Shipping containers are a lifeblood of global trade. They provide a foundation for efficient and cost-effective import and export operations around the world which is why they make up 20% of all Maritime cargo. But what do these metal boxes look like before they’re filled with products and shipped away? Let’s take a closer look at how shipping containers are made, the process from start to finish, as well as where they come from and what materials are used to create them.
What is a shipping container made from?
Shipping containers are primarily made of steel. They are manufactured in factories to strict specifications, which include the dimensions and shape of each container. Most modern shipping containers have a smooth surface on the outside – a simple box that measures 8 feet wide by 8 feet tall 40 or 20 feet long depending on its type (standard sizes allow for more flexibility in transportation, storage and loading). The containers are then loaded onto trucks or trains to be transported around the world.
How does a shipping container get made?
This is where things start to get interesting – and complicated. Like other manufactured products, one of the first steps is designing an appropriate steel shape that will accommodate whatever it needs to carry. Then, the steel is formed into a container using automated machinery. This process can be done one of two ways; hot or cold forming.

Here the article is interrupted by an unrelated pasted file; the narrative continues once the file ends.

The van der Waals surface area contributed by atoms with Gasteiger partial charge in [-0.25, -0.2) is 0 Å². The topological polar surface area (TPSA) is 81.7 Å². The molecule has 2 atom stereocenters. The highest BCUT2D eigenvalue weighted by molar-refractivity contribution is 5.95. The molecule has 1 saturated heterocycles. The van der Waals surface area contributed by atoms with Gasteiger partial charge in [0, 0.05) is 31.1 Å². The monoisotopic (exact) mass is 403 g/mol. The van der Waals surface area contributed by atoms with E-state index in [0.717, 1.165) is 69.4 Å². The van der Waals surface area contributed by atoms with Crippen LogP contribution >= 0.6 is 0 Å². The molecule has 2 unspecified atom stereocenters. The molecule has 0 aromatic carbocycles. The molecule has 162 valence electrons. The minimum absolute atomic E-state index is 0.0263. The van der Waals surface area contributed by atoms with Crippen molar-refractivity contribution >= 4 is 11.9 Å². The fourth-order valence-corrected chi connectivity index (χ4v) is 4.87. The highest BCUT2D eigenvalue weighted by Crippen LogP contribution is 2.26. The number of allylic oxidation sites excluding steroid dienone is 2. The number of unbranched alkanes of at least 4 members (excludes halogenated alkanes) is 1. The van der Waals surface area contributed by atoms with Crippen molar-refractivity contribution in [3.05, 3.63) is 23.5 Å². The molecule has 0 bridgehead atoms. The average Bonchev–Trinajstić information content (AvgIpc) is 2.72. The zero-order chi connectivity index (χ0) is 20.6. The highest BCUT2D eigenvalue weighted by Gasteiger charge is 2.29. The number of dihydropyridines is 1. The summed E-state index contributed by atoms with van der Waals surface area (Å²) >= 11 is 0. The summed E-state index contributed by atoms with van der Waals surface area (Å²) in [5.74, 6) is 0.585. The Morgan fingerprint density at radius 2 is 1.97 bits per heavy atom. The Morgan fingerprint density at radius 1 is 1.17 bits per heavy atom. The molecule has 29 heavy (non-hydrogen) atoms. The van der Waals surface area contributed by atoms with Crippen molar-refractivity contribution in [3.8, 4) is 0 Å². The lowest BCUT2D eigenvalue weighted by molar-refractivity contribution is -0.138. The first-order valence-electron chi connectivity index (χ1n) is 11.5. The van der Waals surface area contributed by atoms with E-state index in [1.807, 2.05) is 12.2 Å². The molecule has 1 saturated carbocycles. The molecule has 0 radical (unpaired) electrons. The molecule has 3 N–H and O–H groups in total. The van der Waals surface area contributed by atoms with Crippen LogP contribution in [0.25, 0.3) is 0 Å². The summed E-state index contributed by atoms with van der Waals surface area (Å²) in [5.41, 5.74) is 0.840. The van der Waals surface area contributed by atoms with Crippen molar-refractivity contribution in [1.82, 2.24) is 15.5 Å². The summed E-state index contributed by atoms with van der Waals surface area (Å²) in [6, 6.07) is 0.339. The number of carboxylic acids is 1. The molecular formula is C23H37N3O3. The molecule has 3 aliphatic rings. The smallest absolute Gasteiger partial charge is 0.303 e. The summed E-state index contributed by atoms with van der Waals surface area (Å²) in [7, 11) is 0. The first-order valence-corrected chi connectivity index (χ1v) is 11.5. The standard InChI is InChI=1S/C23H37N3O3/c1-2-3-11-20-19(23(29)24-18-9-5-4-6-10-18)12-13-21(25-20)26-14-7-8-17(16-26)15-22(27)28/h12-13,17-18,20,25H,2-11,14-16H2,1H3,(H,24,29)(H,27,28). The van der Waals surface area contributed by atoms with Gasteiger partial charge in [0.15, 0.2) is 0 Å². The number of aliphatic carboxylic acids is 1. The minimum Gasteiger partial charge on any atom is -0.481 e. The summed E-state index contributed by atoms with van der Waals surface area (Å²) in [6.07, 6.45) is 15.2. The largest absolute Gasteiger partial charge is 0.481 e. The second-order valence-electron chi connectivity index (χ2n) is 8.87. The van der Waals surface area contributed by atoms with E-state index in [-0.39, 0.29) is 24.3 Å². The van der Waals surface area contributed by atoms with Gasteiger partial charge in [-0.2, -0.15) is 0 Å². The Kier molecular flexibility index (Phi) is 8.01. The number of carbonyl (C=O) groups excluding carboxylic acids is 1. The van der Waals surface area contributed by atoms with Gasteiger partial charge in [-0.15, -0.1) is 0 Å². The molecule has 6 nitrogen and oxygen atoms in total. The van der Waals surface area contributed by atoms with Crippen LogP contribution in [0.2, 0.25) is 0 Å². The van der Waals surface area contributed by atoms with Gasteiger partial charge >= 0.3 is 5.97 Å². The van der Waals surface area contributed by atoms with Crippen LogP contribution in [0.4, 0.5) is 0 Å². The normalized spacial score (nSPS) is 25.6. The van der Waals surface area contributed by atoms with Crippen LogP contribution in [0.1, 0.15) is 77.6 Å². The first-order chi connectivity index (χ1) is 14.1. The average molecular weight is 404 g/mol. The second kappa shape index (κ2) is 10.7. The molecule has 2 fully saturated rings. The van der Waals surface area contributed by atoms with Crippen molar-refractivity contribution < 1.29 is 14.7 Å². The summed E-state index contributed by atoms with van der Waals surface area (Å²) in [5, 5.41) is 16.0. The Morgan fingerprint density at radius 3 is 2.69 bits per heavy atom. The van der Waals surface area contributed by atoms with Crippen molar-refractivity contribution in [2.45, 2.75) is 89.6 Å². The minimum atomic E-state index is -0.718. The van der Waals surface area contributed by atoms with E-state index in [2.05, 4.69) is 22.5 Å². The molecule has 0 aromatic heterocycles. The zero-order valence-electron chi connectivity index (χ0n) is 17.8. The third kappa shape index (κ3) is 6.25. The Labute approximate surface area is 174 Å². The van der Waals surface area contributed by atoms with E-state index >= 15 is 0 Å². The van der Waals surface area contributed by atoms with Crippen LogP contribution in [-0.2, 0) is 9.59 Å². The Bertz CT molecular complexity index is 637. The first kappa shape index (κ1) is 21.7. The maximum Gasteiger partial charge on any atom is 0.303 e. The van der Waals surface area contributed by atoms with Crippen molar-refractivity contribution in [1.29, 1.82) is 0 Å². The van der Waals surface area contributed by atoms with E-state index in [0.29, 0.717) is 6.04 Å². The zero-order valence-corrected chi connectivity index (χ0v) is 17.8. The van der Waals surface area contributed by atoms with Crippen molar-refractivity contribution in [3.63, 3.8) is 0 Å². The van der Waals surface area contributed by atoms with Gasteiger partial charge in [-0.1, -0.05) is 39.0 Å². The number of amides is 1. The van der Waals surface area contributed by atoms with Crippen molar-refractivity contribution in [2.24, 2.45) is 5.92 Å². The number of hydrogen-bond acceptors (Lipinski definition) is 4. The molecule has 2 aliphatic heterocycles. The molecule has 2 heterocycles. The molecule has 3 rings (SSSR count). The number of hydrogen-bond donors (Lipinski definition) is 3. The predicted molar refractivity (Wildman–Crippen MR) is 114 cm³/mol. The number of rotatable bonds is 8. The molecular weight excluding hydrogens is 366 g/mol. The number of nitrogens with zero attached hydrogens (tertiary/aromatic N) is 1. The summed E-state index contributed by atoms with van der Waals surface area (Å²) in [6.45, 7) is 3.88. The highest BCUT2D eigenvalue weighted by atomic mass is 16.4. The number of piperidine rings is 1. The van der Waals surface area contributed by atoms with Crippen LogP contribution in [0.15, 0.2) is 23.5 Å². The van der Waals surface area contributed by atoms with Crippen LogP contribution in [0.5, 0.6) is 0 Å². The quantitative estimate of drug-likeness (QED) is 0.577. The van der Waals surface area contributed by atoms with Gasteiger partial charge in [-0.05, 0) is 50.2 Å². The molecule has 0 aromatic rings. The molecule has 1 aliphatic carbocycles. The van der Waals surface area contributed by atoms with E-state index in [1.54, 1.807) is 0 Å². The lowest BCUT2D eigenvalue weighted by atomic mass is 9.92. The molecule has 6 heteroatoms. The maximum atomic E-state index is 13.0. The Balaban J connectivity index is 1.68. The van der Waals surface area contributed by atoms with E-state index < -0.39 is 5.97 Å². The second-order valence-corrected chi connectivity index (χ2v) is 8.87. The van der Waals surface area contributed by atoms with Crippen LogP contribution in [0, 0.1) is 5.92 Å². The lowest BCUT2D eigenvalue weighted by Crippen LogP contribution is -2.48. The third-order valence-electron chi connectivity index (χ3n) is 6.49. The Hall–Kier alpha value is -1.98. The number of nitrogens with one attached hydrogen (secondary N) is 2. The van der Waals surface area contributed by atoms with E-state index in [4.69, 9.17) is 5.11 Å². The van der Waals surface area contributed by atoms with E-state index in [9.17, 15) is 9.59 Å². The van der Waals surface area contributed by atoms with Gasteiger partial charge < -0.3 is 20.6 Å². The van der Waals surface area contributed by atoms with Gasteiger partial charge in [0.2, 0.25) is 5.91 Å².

Hot-formed containers are manufactured by heating coils of sheet metal and bending them around forms to create box shapes that have “memory.” The edges won’t sag after repeated use like many products made with cold-formed steel. They are generally more expensive than cold-formed containers because of the additional steps and materials needed to create them, but they also provide a stronger product that can be used many times over – perfect for harsh weather conditions and continuous shipping around the globe.
This process also allows for multiple containers to be stacked on top of one another without breaking.
Cold-formed containers use pressure and high speeds to push mental through a dye, which is basically an opening in the sheet metal. The edges of each container are sharp and often need to be rolled or “drawn” so they aren’t dangerous to workers.
The Shipping Container Repurposed.
Instant Sea Containers are a proudly Western Australian owned and operated business. With demonstrated experience, we have been involved in the design, manufacture, sale and hire of standard containers and container style modular buildings for over 6 years.
As a result, we have quickly become an industry leader. We offer a wide range of standard sea containers and converted shipping container buildings available for immediate delivery.
Whatever the requirements – We Can Solve it in an Instant!
To discuss your sea container needs, contact a member of our friendly team today on 1300 556 241.
Managing Director at Instant Sea Containers
Scott Rawson is the Managing Director of the Instant Products Group, a specialist group of companies that offer portable building solutions, including sea containers, transportable offices, and portable sanitation products.